Are you among those who have a good quantity of physical gold lying idle in the bank lockers for years, but continue to pay the locker fee annually? Well, you can put that idle gold to some good use without selling it off. The Government of India in November 2015 introduced the Gold Monetisation Schemes to safeguard the gold held in Indian households as well as to help the owners earn interest on their unused gold.
The GMS is basically a new deposit tool with an objective to cut down the country’s gold imports by decreasing domestic demand. Apparently, India is one of the largest consumers of gold, second only to China. It is no longer a hidden fact that India's religious sites hold tons of gold reserves. This scheme is a modification of the existing Gold Deposit Scheme (GDS) and Gold Metal Loan Scheme (GML) which would eventually replace the existing Gold Deposit Scheme, 1999.
Here’s all you need to know about the Gold Monetisation Scheme 2015 (GMS):
How does it work?
Under the Gold Monetisation Scheme, the jewellery, ornaments, bullion, coins are deposited with designated banks to test their purity. Once the purity of the gold is verified, the metal is melted and converted into bullion or gold coins and the depositors are paid annual interest on the invested gold. So let’s say if you deposit your gold bangles or necklaces with the bank under GMS, then on maturity, the bank will not return the deposited gold in the same shape and form. However, you can earn interest on the gold you have deposited with the bank depending upon the tenure (As explained below). Earlier, the process to issue a purity certificate took up to 30 days, however, the process has now sped up as the government permitted 46 centres to function as Collection and Purity Testing Centres. The best part about this scheme is that it allows you to deposit a minimum of 30 gm of physical gold.
Tenure and interest rates
For the convenience of all kinds of investors, the scheme is divided into 3 deposit plans – short-term, middle-term and long-term. The duration of these plans is 1 to 3 years, 5 to 7 years and 12 to 15 years respectively. An investor can also withdraw the deposit before the expiry of the term after paying a small penalty. However, there is a lock-in period of 1 year in the case of the short-term plan, 3 years in the mid-term plan and 5 years in the long-term plan. The interest rate offered for the short-term plan is 0.5% p.a. for 1 year, 0.55% for 2 years, 0.60% for 3 years. For mid-term it is 2.25% p.a and for long-term, it is 2.5% p.a.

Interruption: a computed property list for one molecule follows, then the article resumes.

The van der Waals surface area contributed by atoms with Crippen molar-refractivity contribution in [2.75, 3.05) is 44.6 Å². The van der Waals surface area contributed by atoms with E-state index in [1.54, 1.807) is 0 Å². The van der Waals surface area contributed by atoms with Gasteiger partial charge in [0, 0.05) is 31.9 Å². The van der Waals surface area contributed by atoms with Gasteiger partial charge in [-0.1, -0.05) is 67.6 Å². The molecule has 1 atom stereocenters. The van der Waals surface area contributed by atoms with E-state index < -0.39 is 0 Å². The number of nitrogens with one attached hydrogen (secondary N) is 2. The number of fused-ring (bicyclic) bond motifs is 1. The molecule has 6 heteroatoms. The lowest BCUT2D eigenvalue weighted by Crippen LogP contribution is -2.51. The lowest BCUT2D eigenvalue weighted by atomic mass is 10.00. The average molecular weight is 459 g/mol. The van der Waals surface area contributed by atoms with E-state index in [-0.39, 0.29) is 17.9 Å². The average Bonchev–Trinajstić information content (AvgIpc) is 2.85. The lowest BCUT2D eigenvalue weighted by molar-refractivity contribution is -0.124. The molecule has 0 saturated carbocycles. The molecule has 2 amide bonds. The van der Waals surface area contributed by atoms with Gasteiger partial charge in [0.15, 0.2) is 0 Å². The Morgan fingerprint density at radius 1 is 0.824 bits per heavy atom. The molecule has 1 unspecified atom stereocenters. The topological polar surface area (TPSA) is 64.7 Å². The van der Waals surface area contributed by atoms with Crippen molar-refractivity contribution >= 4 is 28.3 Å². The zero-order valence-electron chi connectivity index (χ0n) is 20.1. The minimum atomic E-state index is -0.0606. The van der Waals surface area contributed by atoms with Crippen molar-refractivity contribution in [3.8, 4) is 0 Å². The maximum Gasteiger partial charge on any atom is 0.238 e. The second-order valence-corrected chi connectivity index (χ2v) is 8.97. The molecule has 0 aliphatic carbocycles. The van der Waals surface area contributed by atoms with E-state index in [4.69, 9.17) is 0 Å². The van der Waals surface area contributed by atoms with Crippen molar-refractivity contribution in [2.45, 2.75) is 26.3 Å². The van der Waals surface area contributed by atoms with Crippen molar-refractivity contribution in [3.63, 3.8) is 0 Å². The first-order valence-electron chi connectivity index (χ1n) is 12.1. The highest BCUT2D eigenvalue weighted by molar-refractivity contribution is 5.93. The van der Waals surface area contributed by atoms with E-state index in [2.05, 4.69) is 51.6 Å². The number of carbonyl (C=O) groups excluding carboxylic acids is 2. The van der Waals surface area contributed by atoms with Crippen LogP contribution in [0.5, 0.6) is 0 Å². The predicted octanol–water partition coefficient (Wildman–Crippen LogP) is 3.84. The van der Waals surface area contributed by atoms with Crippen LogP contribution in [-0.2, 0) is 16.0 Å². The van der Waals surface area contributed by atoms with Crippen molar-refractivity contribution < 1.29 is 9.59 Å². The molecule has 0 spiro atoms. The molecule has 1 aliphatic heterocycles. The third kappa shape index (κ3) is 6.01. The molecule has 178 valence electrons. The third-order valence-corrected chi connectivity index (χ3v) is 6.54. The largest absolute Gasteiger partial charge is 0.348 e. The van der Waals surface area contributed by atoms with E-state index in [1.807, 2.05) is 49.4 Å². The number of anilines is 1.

If you opt for the short term deposits, you can choose to redeem in either physical gold or in cash at current rates applicable at the time of redemption. However, Medium-term and long-term deposits can only be redeemed in cash. If you choose to have your returns as physical gold, you get it as gold coins or bars in 995 purity.
To encourage households and other entities to deposit idle gold in the GMS scheme, the government also offers tax benefits to the customers. In case anyone chooses to withdraw his/her deposit as money, no capital gain tax will be levied on the same. Moreover, capital gains are also exempt from wealth tax and income tax.
How is it different from the previous GMS?
The first gold monetisation scheme was introduced in 1962 by the then Finance Minister Morarji Desai. The GMS 2015 is the sixth such scheme introduced by the government of India. However, with some modifications and newer benefits, the current scheme holds an edge over the previous ones.
Ever since its implementation, the new Gold Monetisation Scheme has accumulated deposits with over 23.3 tonnes of gold collected so far. Unlike the old schemes where the minimum gold deposit was 500 grams, this one offers a minimum deposit of 30 grams so that even small investors/ households can also opt for it. The flexibility of choosing between a range of tenures is also one of its new features. Furthermore, as the government has permitted 46 centres to function as Collection and Purity Testing centres with each one designed to accept deposits, it has made the whole process much simpler and shorter.Moneycontrol journalists were not involved in the creation of the article.